Artist tackles uranium mining

May Artist in Residence to explore issues surrounding uranium mining near the Grand Canyon before developing conceptual installation piece

Courtesy photo<br>
Above and below are images of Shawn Skabelund’s “Burrowing into the Earth,” an installation work dealing with copper mining in northern Arizona. Skabelund plans to develop an installation based on uranium mining near Grand Canyon.

Courtesy photo<br> Above and below are images of Shawn Skabelund’s “Burrowing into the Earth,” an installation work dealing with copper mining in northern Arizona. Skabelund plans to develop an installation based on uranium mining near Grand Canyon.

GRAND CANYON, Ariz. - Grand Canyon National Park is pleased to welcome May artist-in-residence Shawn Skabelund, a place-based, site-specific, conceptual installation artist.

Just what is placed based, site specific, conceptual art? Place-based means Skabelund creates works carefully crafted to be specifically relevant to the location at which they are shown. Site-specific means the work is designed to fit exactly into a predetermined exhibit area. Conceptual, in this case, means Skabelund is an idea-driven artist - his work seeks to tackle difficult and often controversial contemporary political and social issues.

Installation art is meant to be exhibited as a large-scale singular piece, creating an evocative environment. As opposed to the idea of individual works - such as sculpture or paintings - that are intended to stand on their own and can travel and be shown in many contexts, installation art is a collection of inter-related artwork that is related to all other elements in the installation, tends to be mixed-media, and most commonly fills an entire gallery or space. Installation art often includes sound, projections and video as integral or exclusive elements of the work.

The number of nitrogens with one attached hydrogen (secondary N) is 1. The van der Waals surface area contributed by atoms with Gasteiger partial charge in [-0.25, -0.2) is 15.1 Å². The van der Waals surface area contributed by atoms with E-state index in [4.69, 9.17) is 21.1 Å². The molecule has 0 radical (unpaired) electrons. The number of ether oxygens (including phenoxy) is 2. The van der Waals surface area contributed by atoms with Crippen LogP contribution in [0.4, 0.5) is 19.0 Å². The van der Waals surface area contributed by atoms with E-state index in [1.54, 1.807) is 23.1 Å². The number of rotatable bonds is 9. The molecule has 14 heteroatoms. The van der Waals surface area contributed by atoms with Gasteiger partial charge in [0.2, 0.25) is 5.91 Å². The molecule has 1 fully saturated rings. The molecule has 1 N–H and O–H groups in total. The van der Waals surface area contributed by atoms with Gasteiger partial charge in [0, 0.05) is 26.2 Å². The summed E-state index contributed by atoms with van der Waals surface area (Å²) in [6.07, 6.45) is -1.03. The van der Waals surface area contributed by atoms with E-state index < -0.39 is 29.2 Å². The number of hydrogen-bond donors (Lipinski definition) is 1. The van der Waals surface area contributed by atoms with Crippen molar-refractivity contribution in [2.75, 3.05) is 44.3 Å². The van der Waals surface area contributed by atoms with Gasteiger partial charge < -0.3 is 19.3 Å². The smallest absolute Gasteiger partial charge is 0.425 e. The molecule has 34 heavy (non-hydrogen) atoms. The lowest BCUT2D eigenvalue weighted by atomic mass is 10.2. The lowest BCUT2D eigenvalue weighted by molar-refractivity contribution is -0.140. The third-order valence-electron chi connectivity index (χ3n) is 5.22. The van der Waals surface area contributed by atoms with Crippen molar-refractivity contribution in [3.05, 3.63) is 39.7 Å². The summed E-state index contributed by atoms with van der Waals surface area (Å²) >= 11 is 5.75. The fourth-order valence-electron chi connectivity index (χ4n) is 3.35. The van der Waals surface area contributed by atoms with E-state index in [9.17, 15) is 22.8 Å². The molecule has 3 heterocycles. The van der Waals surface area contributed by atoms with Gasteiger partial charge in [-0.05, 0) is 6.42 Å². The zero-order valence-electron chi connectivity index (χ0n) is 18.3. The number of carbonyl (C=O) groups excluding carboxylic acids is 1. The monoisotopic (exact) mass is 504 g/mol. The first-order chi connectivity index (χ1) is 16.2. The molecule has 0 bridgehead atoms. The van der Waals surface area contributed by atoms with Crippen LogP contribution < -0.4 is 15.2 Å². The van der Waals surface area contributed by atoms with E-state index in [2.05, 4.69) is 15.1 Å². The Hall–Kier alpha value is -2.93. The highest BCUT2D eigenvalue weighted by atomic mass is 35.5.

Skabelund's past work has frequently focused on indigenous people's rights, but he is currently developing a new body of work tackling the uranium mining issue - the focus of his south rim residency and a future installation exhibit.

Skabelund lives in Flagstaff where he is a lecturer in the School of Art at Northern Arizona University. He teaches anatomy for artists, figure drawing and site-specific, place-based installation art. He holds a BFA in drawing from Utah State University in Logan and a MFA in drawing/painting from the University of Iowa in Iowa City. Skabelund has an extensive national exhibition record with more than 40 large-scale installations at venues throughout the U.S., 29 of which were part of solo exhibitions. He received an Individual Artist Project Grant from Arizona Commission on the Arts in 2003 and the 22nd Rosen Outdoor Sculpture Competition and Exhibition (2008), sponsored by the Turchin Center for the Visual Arts at Appalachian State University in Boone, North Carolina.

Because of the large-scale and conceptual nature of Skabelund's work, he plans to spend his residency doing research in the National Park Service archives and collections and meet with locals who can enlighten him about the uranium mining issue as it pertains to the region and the park. He'll return to the South Rim in a year or two and install his final piece.

Skabelund said he has been creating large scale installations that examine a variety of social and ecological issues related to the interaction between cultures and the natural landscapes that those cultures inhabit since

"My work explores what Wendell Berry calls the 'unsettling of America,' namely the marks European-Americans have made on the land," he said. "Since my arrival in the southwest twelve years ago, I have become interested in the cultural and ecological history of this region. Even though this awe-inspiring landscape, millions of years old, was federally designated to be preserved, the priorities of our 'settling' have had a tremendous and, at times, damaging effect on this place. It is these 'marks' that I will explore more in-depth as an Artist-in-Residence."

While in residence Skabelund will be presenting an artist talk to Grand Canyon High School art students. Because he will come back to install his final piece in the future, he'll be presenting his other public outreach programs when he returns. These outreach requirements will be in the form of gallery and artist talks and be specifically about the finished work.

The exhibit phase of this residency does not yet have a date - please check back at www.nps.gov/grca/supportyourpark/air.htm for updates or contact Rene' Westbrook, AiR program coordinator, and request to be added to the Friends of the Arts data bank. Westbrook sends out regular announcements about artist programs, workshops and other artist-in-residence program information of interest to locals and the public.

If you would like to meet with Skabelund to talk about or contribute to this project, please contact Westbrook at Rene_Westbrook@nps.gov.

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